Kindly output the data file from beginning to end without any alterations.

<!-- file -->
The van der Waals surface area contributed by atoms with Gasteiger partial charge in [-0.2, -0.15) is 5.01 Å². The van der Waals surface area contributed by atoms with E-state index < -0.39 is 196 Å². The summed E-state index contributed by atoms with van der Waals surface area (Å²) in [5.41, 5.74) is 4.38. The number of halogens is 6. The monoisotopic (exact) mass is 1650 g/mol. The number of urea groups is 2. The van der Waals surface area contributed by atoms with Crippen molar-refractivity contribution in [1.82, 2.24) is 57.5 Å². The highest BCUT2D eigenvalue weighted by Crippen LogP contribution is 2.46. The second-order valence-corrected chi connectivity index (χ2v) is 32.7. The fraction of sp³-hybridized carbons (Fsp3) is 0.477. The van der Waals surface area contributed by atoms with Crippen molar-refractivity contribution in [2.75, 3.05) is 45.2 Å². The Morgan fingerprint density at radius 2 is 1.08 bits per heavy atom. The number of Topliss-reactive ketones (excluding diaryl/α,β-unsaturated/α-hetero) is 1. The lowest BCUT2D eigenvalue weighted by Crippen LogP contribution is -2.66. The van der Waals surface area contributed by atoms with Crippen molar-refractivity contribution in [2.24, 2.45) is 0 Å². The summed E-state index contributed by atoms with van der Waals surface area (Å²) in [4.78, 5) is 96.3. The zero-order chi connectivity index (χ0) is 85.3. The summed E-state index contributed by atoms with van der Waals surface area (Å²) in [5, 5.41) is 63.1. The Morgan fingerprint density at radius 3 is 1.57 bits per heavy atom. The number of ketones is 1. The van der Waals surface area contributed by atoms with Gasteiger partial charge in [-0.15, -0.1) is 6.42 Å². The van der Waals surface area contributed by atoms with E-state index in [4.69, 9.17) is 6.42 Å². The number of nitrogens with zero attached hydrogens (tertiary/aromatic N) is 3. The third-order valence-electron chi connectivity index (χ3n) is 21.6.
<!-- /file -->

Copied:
The van der Waals surface area contributed by atoms with Gasteiger partial charge in [-0.2, -0.15) is 5.01 Å². The van der Waals surface area contributed by atoms with E-state index < -0.39 is 196 Å². The summed E-state index contributed by atoms with van der Waals surface area (Å²) in [5.41, 5.74) is 4.38. The number of halogens is 6. The monoisotopic (exact) mass is 1650 g/mol. The number of urea groups is 2. The van der Waals surface area contributed by atoms with Crippen molar-refractivity contribution in [1.82, 2.24) is 57.5 Å². The highest BCUT2D eigenvalue weighted by Crippen LogP contribution is 2.46. The second-order valence-corrected chi connectivity index (χ2v) is 32.7. The fraction of sp³-hybridized carbons (Fsp3) is 0.477. The van der Waals surface area contributed by atoms with Crippen molar-refractivity contribution in [2.75, 3.05) is 45.2 Å². The Morgan fingerprint density at radius 2 is 1.08 bits per heavy atom. The number of Topliss-reactive ketones (excluding diaryl/α,β-unsaturated/α-hetero) is 1. The lowest BCUT2D eigenvalue weighted by Crippen LogP contribution is -2.66. The van der Waals surface area contributed by atoms with Crippen molar-refractivity contribution in [2.24, 2.45) is 0 Å². The summed E-state index contributed by atoms with van der Waals surface area (Å²) in [4.78, 5) is 96.3. The zero-order chi connectivity index (χ0) is 85.3. The summed E-state index contributed by atoms with van der Waals surface area (Å²) in [5, 5.41) is 63.1. The Morgan fingerprint density at radius 3 is 1.57 bits per heavy atom. The number of ketones is 1. The van der Waals surface area contributed by atoms with Gasteiger partial charge in [-0.15, -0.1) is 6.42 Å². The van der Waals surface area contributed by atoms with E-state index in [4.69, 9.17) is 6.42 Å². The number of nitrogens with zero attached hydrogens (tertiary/aromatic N) is 3. The third-order valence-electron chi connectivity index (χ3n) is 21.6.